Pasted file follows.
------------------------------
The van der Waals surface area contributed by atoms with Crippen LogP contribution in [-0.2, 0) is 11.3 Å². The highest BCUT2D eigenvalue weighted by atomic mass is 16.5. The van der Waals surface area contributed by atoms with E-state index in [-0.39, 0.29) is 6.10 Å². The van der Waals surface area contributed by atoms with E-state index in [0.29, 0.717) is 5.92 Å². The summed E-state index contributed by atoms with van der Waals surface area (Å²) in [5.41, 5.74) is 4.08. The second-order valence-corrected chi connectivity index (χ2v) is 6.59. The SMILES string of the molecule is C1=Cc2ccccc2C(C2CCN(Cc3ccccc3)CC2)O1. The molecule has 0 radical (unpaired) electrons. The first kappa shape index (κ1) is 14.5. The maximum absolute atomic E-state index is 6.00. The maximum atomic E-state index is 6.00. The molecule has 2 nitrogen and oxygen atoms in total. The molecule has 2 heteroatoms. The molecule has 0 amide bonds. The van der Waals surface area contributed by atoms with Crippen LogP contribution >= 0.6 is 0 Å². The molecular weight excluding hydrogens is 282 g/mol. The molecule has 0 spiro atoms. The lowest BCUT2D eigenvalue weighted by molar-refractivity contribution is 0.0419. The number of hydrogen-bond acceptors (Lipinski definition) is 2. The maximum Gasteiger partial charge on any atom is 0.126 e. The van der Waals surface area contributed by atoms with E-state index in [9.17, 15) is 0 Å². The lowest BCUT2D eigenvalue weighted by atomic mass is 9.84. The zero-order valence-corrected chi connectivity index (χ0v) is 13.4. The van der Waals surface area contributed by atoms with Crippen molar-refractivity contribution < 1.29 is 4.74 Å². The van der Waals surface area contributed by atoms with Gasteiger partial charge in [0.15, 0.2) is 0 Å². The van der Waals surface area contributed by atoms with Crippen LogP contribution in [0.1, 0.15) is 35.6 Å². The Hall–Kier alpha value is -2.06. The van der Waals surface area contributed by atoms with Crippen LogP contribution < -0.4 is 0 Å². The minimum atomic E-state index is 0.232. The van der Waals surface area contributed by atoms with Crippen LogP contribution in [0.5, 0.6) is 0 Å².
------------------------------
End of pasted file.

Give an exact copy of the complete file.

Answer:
The van der Waals surface area contributed by atoms with Crippen LogP contribution in [-0.2, 0) is 11.3 Å². The highest BCUT2D eigenvalue weighted by atomic mass is 16.5. The van der Waals surface area contributed by atoms with E-state index in [-0.39, 0.29) is 6.10 Å². The van der Waals surface area contributed by atoms with E-state index in [0.29, 0.717) is 5.92 Å². The summed E-state index contributed by atoms with van der Waals surface area (Å²) in [5.41, 5.74) is 4.08. The second-order valence-corrected chi connectivity index (χ2v) is 6.59. The SMILES string of the molecule is C1=Cc2ccccc2C(C2CCN(Cc3ccccc3)CC2)O1. The molecule has 0 radical (unpaired) electrons. The first kappa shape index (κ1) is 14.5. The maximum absolute atomic E-state index is 6.00. The maximum atomic E-state index is 6.00. The molecule has 2 nitrogen and oxygen atoms in total. The molecule has 2 heteroatoms. The molecule has 0 amide bonds. The van der Waals surface area contributed by atoms with Crippen LogP contribution >= 0.6 is 0 Å². The molecular weight excluding hydrogens is 282 g/mol. The molecule has 0 spiro atoms. The lowest BCUT2D eigenvalue weighted by molar-refractivity contribution is 0.0419. The number of hydrogen-bond acceptors (Lipinski definition) is 2. The maximum Gasteiger partial charge on any atom is 0.126 e. The van der Waals surface area contributed by atoms with E-state index in [9.17, 15) is 0 Å². The lowest BCUT2D eigenvalue weighted by atomic mass is 9.84. The zero-order valence-corrected chi connectivity index (χ0v) is 13.4. The van der Waals surface area contributed by atoms with Crippen molar-refractivity contribution < 1.29 is 4.74 Å². The van der Waals surface area contributed by atoms with Gasteiger partial charge in [0.15, 0.2) is 0 Å². The van der Waals surface area contributed by atoms with Crippen LogP contribution in [0.1, 0.15) is 35.6 Å². The Hall–Kier alpha value is -2.06. The van der Waals surface area contributed by atoms with Crippen LogP contribution < -0.4 is 0 Å². The minimum atomic E-state index is 0.232. The van der Waals surface area contributed by atoms with Crippen LogP contribution in [0.5, 0.6) is 0 Å².